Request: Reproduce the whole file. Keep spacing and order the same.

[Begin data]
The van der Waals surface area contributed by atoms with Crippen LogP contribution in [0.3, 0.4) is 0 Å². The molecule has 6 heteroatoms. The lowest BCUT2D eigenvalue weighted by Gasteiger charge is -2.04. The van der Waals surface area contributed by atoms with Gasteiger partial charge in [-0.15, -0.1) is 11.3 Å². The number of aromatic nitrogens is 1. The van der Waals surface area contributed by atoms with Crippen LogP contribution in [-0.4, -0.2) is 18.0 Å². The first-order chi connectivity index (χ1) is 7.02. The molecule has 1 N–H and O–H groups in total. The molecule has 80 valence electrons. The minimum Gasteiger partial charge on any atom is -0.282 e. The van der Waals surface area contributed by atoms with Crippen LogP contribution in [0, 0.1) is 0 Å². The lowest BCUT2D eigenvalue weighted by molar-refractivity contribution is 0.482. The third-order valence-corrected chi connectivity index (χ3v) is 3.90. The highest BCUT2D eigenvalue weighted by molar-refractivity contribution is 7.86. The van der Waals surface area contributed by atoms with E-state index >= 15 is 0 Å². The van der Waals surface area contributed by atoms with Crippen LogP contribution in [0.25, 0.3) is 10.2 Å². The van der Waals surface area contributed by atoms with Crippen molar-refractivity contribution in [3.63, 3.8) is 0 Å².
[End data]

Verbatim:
The van der Waals surface area contributed by atoms with Crippen LogP contribution in [0.3, 0.4) is 0 Å². The molecule has 6 heteroatoms. The lowest BCUT2D eigenvalue weighted by Gasteiger charge is -2.04. The van der Waals surface area contributed by atoms with Gasteiger partial charge in [-0.15, -0.1) is 11.3 Å². The number of aromatic nitrogens is 1. The van der Waals surface area contributed by atoms with Crippen LogP contribution in [-0.4, -0.2) is 18.0 Å². The first-order chi connectivity index (χ1) is 7.02. The molecule has 1 N–H and O–H groups in total. The molecule has 80 valence electrons. The minimum Gasteiger partial charge on any atom is -0.282 e. The van der Waals surface area contributed by atoms with Crippen LogP contribution in [0, 0.1) is 0 Å². The lowest BCUT2D eigenvalue weighted by molar-refractivity contribution is 0.482. The third-order valence-corrected chi connectivity index (χ3v) is 3.90. The highest BCUT2D eigenvalue weighted by molar-refractivity contribution is 7.86. The van der Waals surface area contributed by atoms with E-state index >= 15 is 0 Å². The van der Waals surface area contributed by atoms with Crippen LogP contribution in [0.25, 0.3) is 10.2 Å². The van der Waals surface area contributed by atoms with Crippen molar-refractivity contribution in [3.63, 3.8) is 0 Å².